PHOENIX -- Arizona added enough residents in the 12 months ending July 1 to rank its growth rate the fifth highest in the nation.
New figures from the U.S. Census Bureau put the state's population at 7,405,743. That's 1.6 percent higher than the same period a year earlier.
Only Idaho, Nevada, Utah and Washington grew faster. Florida's growth rate matched Arizona.
But it's not because Arizonans are reproducing faster than residents elsewhere. In fact, the Census Bureau says the state added just 85,634 residents that way, at a rate slower than the national average.
Then there was the fact that 57,553 people died in the same period, for a net natural increase of just 28,081, or less than 0.4 percent.
What's driving growth is that people are moving here from elsewhere. And one out of every five of those 79,316 new residents actually came from another country.
Economist Tom Rex of the W.P. Carey School of Business at Arizona State University said the Census Bureau numbers are "nothing surprising.''
He said the 107,628 net year-over-year increase for the latest 12 months is virtually identical to the gain between 2015 and 2016.
It is a little higher than annual population gains in 2014 and 2015. But that's not saying much.
"Population growth in the state remains considerably below the historical norm,'' Rex said.
"The peak was 190,100 in 2006,'' he said, right before the Great Recession. In fact, the number of people Arizona added this past year is less than the figure for every year from 1992 through 2008.
Arizona's growth rate, while above the national average, was not enough to actually move the state up in the national rankings.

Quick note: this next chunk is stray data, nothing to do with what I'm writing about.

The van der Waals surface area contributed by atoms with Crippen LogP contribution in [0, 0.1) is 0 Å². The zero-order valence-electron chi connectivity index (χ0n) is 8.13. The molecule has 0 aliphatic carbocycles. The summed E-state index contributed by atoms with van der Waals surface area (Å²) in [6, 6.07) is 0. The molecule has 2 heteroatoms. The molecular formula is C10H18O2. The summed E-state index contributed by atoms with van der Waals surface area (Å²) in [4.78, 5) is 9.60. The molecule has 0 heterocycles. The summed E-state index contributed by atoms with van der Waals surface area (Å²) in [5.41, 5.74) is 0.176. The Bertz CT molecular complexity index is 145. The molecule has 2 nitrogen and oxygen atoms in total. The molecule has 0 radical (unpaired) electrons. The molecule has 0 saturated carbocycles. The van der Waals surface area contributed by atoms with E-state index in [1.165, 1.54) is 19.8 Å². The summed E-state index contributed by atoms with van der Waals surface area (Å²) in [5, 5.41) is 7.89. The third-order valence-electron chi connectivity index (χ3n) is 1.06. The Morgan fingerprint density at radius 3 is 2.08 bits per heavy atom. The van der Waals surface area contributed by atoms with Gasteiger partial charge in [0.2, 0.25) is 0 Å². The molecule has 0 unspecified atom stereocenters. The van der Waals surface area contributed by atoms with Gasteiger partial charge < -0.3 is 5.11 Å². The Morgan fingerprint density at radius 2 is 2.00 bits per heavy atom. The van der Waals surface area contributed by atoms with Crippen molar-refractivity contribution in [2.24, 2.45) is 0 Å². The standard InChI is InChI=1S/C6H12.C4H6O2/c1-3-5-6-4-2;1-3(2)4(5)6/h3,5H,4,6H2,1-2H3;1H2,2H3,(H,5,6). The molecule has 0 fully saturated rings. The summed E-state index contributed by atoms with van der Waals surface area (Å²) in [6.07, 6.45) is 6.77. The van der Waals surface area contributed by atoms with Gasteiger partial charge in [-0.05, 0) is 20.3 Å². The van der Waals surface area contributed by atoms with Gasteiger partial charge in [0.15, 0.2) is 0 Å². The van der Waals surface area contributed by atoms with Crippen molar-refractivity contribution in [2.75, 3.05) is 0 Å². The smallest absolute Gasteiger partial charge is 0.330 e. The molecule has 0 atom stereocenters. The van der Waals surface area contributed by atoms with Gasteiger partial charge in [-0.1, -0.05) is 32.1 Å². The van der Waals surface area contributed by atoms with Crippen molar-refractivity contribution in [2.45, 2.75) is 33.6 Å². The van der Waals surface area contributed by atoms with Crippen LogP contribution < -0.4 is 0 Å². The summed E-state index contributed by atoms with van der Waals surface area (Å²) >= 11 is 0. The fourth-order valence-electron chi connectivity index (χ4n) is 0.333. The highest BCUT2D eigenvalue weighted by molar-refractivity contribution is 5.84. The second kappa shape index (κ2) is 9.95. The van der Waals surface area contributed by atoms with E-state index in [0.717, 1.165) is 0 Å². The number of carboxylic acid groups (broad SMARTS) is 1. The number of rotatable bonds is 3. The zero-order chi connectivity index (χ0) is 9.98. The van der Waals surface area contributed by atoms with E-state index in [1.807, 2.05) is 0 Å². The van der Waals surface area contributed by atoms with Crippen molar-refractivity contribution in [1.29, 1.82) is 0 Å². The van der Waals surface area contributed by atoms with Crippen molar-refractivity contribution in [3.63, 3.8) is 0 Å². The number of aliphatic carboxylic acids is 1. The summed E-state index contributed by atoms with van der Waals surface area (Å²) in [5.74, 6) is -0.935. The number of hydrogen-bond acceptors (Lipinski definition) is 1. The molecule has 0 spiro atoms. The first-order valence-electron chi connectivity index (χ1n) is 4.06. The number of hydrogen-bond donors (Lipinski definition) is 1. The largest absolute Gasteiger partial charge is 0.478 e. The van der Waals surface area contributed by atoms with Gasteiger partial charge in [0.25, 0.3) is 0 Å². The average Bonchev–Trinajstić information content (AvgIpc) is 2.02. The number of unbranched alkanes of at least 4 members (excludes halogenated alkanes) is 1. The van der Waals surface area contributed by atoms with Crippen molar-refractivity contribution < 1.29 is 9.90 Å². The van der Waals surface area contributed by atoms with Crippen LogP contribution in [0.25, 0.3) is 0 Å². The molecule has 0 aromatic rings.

It remains at No. 14. And given that No. 13 Washington is growing even faster, the odds of overtaking that state, whose population tops 7.4 million, are not good for the foreseeable future.
Less clear is whether the state's growth rate will lead to more political influence in Congress.
Arizona currently has 9 seats in the 435-member U.S. House. And if you were to divide the state's population into the national figure, it comes out at close to 9.9.
Looking at it another way, if the House were being reapportioned this year, states are entitled to one representative for about every 750,000 residents.
But it's not quite that simple.
Even the tiniest states, like Wyoming with about 580,000 residents and Vermont at nearly 624,000, are entitled to two representatives. Only after the legal requirements for those smaller states are taken into account does the government do the calculations for how many House seats the other states get.
The new figures find that two states have actually lost population in the past year: West Virginia and Louisiana, fueled largely by people moving away.
But even among states with a net increase, the picture is more complex.
For example, New York remained No. 4 in overall population by adding about 13,000 residents. But that hides the fact that 190,000 more New Yorkers took off to find homes elsewhere than came into the state from other states. And that figure was so high it did not offset the fact that the state got 130,000 new international immigrants.
Illinois also found itself in the same situation.
Arizona's western neighbor also had a net outflow of domestic migration, with 138,000 more people leaving for other states than the other way around. But California more than made up for that with nearly 165,000 new residents from other countries.